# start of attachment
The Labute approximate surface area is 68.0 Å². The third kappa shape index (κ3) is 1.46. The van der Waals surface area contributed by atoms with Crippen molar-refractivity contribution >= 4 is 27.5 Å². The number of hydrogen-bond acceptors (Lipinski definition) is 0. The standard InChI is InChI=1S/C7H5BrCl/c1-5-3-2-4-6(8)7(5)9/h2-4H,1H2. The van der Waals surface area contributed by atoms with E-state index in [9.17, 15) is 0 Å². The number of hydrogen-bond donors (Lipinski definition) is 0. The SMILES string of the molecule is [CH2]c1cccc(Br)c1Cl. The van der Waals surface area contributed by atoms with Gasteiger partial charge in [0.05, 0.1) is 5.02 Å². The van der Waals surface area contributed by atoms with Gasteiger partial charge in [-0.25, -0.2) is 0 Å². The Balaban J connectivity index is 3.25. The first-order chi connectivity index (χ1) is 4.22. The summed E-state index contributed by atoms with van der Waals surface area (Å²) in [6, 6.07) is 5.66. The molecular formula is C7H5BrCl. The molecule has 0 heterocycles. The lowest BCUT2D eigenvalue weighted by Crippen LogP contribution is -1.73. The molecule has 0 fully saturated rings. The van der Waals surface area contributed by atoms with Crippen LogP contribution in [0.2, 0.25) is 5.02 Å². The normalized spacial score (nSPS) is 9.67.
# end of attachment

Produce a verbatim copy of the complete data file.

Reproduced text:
The Labute approximate surface area is 68.0 Å². The third kappa shape index (κ3) is 1.46. The van der Waals surface area contributed by atoms with Crippen molar-refractivity contribution >= 4 is 27.5 Å². The number of hydrogen-bond acceptors (Lipinski definition) is 0. The standard InChI is InChI=1S/C7H5BrCl/c1-5-3-2-4-6(8)7(5)9/h2-4H,1H2. The van der Waals surface area contributed by atoms with E-state index in [9.17, 15) is 0 Å². The number of hydrogen-bond donors (Lipinski definition) is 0. The SMILES string of the molecule is [CH2]c1cccc(Br)c1Cl. The van der Waals surface area contributed by atoms with Gasteiger partial charge in [0.05, 0.1) is 5.02 Å². The van der Waals surface area contributed by atoms with Gasteiger partial charge in [-0.25, -0.2) is 0 Å². The Balaban J connectivity index is 3.25. The first-order chi connectivity index (χ1) is 4.22. The summed E-state index contributed by atoms with van der Waals surface area (Å²) in [6, 6.07) is 5.66. The molecular formula is C7H5BrCl. The molecule has 0 heterocycles. The lowest BCUT2D eigenvalue weighted by Crippen LogP contribution is -1.73. The molecule has 0 fully saturated rings. The van der Waals surface area contributed by atoms with Crippen LogP contribution in [0.2, 0.25) is 5.02 Å². The normalized spacial score (nSPS) is 9.67.